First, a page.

Clyfford Still Museum, Allied Works, Denver
It’s not only the colors that are in struggle on Still’s most incredible canvases, but the multiple techniques for applying paint create tension, to the point of anger, on the surface of the image. Black can be thick and velvety, or it can be thin, like tears and rain, expressing some kind of disturbance or upset that has nothing to do with itself. No color is a single color, and no color is a single texture, a single material. The pigments are delicately applied with a thin brush, dripped, smudged with his hands, built up with a spatula, then diluted. This is an artist who searches throughout his oeuvre for ways to apply paint, to use it, manipulate it to express the most masculine of energies, and emotions. Paint becomes anger articulated out loud, danger, fire, storms and flight from the scene of chaos and confusion.
Clyfford Still, PH-960, 1960
As Still grows older, more mature as a painter, probably more tortured and more driven as a man, the amount of paint on the canvas diminishes. It remains very carefully and deliberately applied, but with its growing sparsity, the overall composition becomes increasingly complicated. Each painting is like a world unto itself in which the gamut of emotions is run, from peace and serenity to a raging anger in the agitation of what may be a few strokes of paint to the side or falling off the bottom of the canvas. At a distance, the works can appear pretty and aesthetically pleasing and then when we move up close, they are disturbing and disturbed by the penetration and infiltration of other colors, by the dense texture of a frenzy of reds, for example. Even in the final paintings which his daughter who is the curator for this installation of the work claims he was at peace, we are struck by a collision of color when the whites meet on the canvas, when the ochre form is sliced open by the blue line in a work such as PH-960, 1960.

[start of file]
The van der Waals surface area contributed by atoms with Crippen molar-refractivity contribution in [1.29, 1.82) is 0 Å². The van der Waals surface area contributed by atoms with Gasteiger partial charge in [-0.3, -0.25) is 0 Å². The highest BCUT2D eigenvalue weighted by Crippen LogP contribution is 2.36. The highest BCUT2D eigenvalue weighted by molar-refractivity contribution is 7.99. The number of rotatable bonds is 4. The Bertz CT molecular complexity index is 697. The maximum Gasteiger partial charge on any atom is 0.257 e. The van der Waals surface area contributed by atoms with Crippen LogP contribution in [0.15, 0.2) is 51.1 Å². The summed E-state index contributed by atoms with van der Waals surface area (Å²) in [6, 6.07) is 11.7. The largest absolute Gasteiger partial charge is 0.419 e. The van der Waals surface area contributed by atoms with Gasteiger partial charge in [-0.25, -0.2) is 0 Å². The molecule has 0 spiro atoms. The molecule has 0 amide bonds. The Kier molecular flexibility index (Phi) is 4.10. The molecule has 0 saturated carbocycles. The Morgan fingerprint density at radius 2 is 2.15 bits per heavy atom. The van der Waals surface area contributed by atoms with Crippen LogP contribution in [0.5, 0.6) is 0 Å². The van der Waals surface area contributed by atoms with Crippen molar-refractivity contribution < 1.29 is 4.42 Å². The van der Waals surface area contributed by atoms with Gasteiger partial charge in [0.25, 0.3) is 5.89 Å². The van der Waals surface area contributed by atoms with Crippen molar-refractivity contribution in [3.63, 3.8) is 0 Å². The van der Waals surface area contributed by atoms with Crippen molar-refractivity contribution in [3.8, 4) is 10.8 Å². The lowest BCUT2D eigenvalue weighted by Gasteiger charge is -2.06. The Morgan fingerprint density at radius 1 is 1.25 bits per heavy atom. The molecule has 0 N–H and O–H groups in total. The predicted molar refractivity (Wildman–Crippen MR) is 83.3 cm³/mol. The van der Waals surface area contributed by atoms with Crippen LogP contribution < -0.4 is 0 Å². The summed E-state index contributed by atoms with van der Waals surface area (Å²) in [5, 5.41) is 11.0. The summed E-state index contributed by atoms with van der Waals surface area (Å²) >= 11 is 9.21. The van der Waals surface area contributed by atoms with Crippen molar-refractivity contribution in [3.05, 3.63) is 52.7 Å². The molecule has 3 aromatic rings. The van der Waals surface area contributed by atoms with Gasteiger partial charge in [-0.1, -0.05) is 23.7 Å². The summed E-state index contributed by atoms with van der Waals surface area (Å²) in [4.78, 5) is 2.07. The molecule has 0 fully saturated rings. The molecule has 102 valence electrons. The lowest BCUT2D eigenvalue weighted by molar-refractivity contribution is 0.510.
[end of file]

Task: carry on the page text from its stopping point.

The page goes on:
Clyfford Still, PH-665, 1968
In contradistinction to the man’s name, this is painting that is constantly in motion across fifty years. It is forever going somewhere, but the destination never arrives. As visitors to the museum, we are drawn into the almost frenetic, and at times, pensive search for this something. Each painting is a world unto itself, and as we stand before it, we cannot help but get caught up in its powerful energy, its ups and downs, and the surprising turn of events that unfolds before us, over time. And yet, they are a family of paintings who belong together, make sense together in their own narrative across Still’s lifetime. Like any family, we see them argue with each other, contradict each other, and yet, lay the grounds for the next painting to be born. The museum likes to say in the wall plaques and literature that Still was unique in these heroic abstract narratives of colour. I am not so sure: he may have been isolated from the art world, but there’s a reason Clyfford Still’s painting  sits at the center of what is known as Abstract Expressionism. His paintings depict the emotion of abstraction at its most exquisite, in a body of work that nevertheless speaks at every turn with the masterpieces of Motherwell, Newman, Frankenthaler, Mitchell, and de Kooning.